Agriculture and Natural Resources
Unfavorable weather conditions damped agricultural production in some areas. The Dallas District reported that drought negatively affected range conditions by adding to costs of feeding livestock, while Atlanta cited the challenges prolonged drought presented to fruit growers. The Kansas City District indicated that dry weather could affect winter wheat development. Large snow falls hampered some ranchers in the Minneapolis District. However, agricultural demand generally improved among reporting Districts, and output prices rose, especially for corn, soybeans, wheat, cattle, and cotton.
The Kansas City, Dallas, and San Francisco Districts reported increased drilling activity. Cleveland cited fairly stable oil production, while the Atlanta District experienced the highest level of oil production in more than six years during the fourth quarter of 2010. Prices for crude oil and natural gas either stayed steady or slightly increased in the Cleveland, Minneapolis, Kansas City, and Dallas Districts. Cleveland reported steady coal production and prices, while the St. Louis District saw coal production increase.
Prices and Labor Markets
Most District reports mentioned increasing prevalence of cost pressures but only modest pass-through into final prices because of competitive pressures. Philadelphia and San Francisco noted somewhat reduced discounting in the retail sector during the holiday selling season, while New York, Minneapolis, and Dallas indicated retail prices were stable, Richmond said retail price increases had slowed, and Chicago and Kansas City cited discounting or depressed retail margins. For both retailers and manufacturers, increases in selling prices, if occurring, were said to be selective. Specific markets or products identified as experiencing high or rising prices included various food products, steel and other metals, building materials, textiles, chemicals, and petroleum-related products. Many Districts mentioned concerns among business contacts that petroleum-related prices, already above year-earlier levels, will continue rising in 2011. The Philadelphia and Kansas City reports indicated that manufacturing firms planned to attempt more price increases in 2011, while some manufacturers in the Boston District were uncertain their price increases would stick and the Chicago report projected only “limited and gradual” pass-through.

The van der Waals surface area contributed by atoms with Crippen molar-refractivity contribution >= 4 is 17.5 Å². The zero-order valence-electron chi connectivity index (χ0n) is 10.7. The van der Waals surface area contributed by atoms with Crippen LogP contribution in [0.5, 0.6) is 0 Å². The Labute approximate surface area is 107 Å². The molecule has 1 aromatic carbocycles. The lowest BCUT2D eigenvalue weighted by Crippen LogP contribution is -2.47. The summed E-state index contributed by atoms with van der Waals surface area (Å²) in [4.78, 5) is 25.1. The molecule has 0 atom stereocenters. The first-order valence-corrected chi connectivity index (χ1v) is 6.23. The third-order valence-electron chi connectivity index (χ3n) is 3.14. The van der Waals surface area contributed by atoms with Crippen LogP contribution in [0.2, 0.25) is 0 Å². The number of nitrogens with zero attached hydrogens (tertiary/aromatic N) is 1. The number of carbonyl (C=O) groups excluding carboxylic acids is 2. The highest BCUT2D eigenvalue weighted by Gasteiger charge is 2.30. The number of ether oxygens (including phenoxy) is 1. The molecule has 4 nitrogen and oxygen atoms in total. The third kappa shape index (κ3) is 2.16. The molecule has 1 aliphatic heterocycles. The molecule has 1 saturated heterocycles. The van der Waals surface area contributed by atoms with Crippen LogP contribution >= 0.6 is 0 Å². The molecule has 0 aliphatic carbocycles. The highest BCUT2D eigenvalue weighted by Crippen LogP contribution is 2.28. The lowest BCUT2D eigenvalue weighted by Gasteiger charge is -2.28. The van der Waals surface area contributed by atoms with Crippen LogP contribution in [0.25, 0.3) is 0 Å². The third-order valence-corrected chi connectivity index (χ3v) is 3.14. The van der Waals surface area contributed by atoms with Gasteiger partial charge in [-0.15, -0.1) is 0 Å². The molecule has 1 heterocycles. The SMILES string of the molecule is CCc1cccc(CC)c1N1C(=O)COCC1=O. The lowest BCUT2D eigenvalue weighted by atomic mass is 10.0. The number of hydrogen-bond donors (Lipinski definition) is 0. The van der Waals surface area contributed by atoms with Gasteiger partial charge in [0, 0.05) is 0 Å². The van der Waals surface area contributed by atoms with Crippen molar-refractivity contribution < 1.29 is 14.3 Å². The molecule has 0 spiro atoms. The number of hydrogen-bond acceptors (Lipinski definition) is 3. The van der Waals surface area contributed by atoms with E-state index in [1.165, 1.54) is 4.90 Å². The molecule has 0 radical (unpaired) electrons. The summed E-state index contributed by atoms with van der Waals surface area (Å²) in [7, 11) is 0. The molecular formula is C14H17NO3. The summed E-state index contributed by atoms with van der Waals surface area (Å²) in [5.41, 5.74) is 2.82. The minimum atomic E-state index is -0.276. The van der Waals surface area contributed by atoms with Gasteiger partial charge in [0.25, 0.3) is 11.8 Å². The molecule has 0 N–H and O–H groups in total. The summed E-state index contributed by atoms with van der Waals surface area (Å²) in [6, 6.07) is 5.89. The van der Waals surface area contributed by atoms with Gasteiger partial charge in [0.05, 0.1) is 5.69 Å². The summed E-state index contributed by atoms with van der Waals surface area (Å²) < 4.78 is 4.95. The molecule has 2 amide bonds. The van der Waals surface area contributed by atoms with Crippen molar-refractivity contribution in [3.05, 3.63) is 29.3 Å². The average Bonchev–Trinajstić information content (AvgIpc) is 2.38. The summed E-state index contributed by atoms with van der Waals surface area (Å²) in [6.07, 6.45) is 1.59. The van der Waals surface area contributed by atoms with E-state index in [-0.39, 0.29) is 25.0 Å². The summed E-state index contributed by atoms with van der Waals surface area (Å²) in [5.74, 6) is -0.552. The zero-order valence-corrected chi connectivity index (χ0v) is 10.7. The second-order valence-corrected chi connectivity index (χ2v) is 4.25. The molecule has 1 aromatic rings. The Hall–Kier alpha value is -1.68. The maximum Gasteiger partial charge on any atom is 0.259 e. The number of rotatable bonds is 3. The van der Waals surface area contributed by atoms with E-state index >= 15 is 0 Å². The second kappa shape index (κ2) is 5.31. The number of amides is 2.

Labor markets in most Districts appear to be firming somewhat, but with virtually no upward pressure on wages. All District reports indicated that employment levels are rising in at least some sectors, generally by modest amounts; however, some employers in the New York, St. Louis, and Minneapolis Districts also mentioned job cuts. Staffing firms in the New York, Philadelphia, Cleveland, Richmond, Chicago, and Dallas Districts gave positive reports; Cleveland, Richmond, and Atlanta said some firms were raising work hours instead of or in addition to hiring. The Boston, New York, Atlanta, Chicago, St. Louis, Minneapolis, Kansas City, and San Francisco Districts indicated that business contacts planned to continue or increase their pace of hiring in 2011. Some employers in the Boston, Atlanta, and San Francisco Districts expressed concern about added costs for healthcare; the Boston, Cleveland, and Chicago Districts noted selected skill shortages in some sectors. Overall wage pressures remained subdued; the Philadelphia District reported “mostly steady wages,” Cleveland said “wage pressures are contained,” Chicago indicated “wage pressures remained moderate,” Minneapolis and Kansas City stated wage increases or wage pressure “remained subdued,” and the Dallas and San Francisco reports described wage pressures as “minimal” or “largely absent.”